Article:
The JBL D44000 Paragon is an iconic one-piece stereo loudspeaker created by JBL that was introduced in 1957 and discontinued in 1983; its production run was the longest of any JBL speaker. At its launch, the Paragon was the most expensive domestic loudspeaker on the market.
Designed by Arnold Wolf from a concept elaborated by Richard Ranger, it is almost nine feet long and requires over a hundred-man hours of hand-finishing by a team of dedicated craftsmen. Resembling less a conventional loudspeaker than an elegant sideboard, it is a landmark product for the company that was sought after by the well-heeled and celebrities. With an estimated total production of about 1,000 units, it is highly sought after by collectors to this day.
The Paragon is a horn-loaded, stereo speaker system housed within a two piece (Three piece including the slot in reflector panel) 9-foot (2.7 m) cabinet with a . It is based on a diffusion principle developed by Richard Ranger as consultant to JBL. Launched in 1957, the Paragon is the world's earliest production stereo loudspeaker for home use, and also the most expensive speaker at the time. As the flagship JBL product, it cost $1,830 (£650) – equivalent to more than $15,000 in 2013 terms. The "Paragon" is the product with the longest production run of all JBL loudspeakers. It was produced continually until it was discontinued in 1983, when it was replaced by a product line named "Everest".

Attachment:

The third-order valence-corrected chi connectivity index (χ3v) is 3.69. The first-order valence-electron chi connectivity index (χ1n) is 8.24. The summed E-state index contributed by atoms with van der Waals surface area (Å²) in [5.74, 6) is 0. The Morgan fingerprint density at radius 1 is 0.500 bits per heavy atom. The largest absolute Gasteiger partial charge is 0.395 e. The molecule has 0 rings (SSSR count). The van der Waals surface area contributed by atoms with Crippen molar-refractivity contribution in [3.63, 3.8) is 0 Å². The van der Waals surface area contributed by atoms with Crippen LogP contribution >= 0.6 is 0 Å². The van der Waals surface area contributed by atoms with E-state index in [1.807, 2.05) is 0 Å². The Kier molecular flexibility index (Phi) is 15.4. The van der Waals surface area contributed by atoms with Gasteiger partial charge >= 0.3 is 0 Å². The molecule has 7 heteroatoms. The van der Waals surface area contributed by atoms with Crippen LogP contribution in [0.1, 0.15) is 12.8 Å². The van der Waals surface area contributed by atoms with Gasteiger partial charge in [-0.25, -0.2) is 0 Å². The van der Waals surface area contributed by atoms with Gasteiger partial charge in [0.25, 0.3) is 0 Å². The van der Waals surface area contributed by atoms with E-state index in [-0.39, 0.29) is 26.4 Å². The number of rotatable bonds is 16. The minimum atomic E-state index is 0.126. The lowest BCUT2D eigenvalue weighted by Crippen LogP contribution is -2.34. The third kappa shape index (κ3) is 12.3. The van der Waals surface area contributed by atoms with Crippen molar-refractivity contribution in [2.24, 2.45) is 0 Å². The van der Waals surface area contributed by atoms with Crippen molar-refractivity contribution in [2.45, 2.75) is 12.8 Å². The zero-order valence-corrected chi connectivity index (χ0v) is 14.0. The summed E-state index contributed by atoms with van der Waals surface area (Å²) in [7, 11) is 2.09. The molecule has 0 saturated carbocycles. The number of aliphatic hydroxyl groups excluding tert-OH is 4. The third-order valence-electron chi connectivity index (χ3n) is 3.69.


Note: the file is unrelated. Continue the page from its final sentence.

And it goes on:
Since even the early days of stereophonic sound, designers were faced with the issue of directionality and the listener who was not located exactly in between the two speaker units. Col. Richard R. Ranger, a pioneer of stereophonic sound in the film industry, conceptualised the solution to the problem of reproducing stereo sound for all and not just the centrally-positioned listener. He devised a loudspeaker system where the sound from the speaker drive units would be reflected against curved surfaces (wood panels) within a cabinet to create a wide, uniform stereo image that would hold stable in any location within the listening room. Ranger elaborates on the JBL-Ranger Radial Refraction system of stereophonic reproduction thus:
... only along this axis of symmetry that the two speakers have consistently equal effect. As soon as the listener moves off axis, the speaker toward which he moves takes predominance. Sound intensity decreases rapidly with distance and the more distant speaker quickly loses out to the nearer.
This can be avoided by projecting the sound from each speaker against a curved surface which acts as a convex lens for the sound and directs it more strongly to the side opposite the speaker than it does to its own side. The convex refractor thus eliminates the sharp axis of symmetry where the slightest movement of the listener is so disturbing.
In the listening area in front of the integrated speaker system, the energy from the two stereo channels builds up a full front of sound which can readily be appreciated by more than one person. So the axis of symmetry no longer exerts its unstable equilibrium on the critical listener.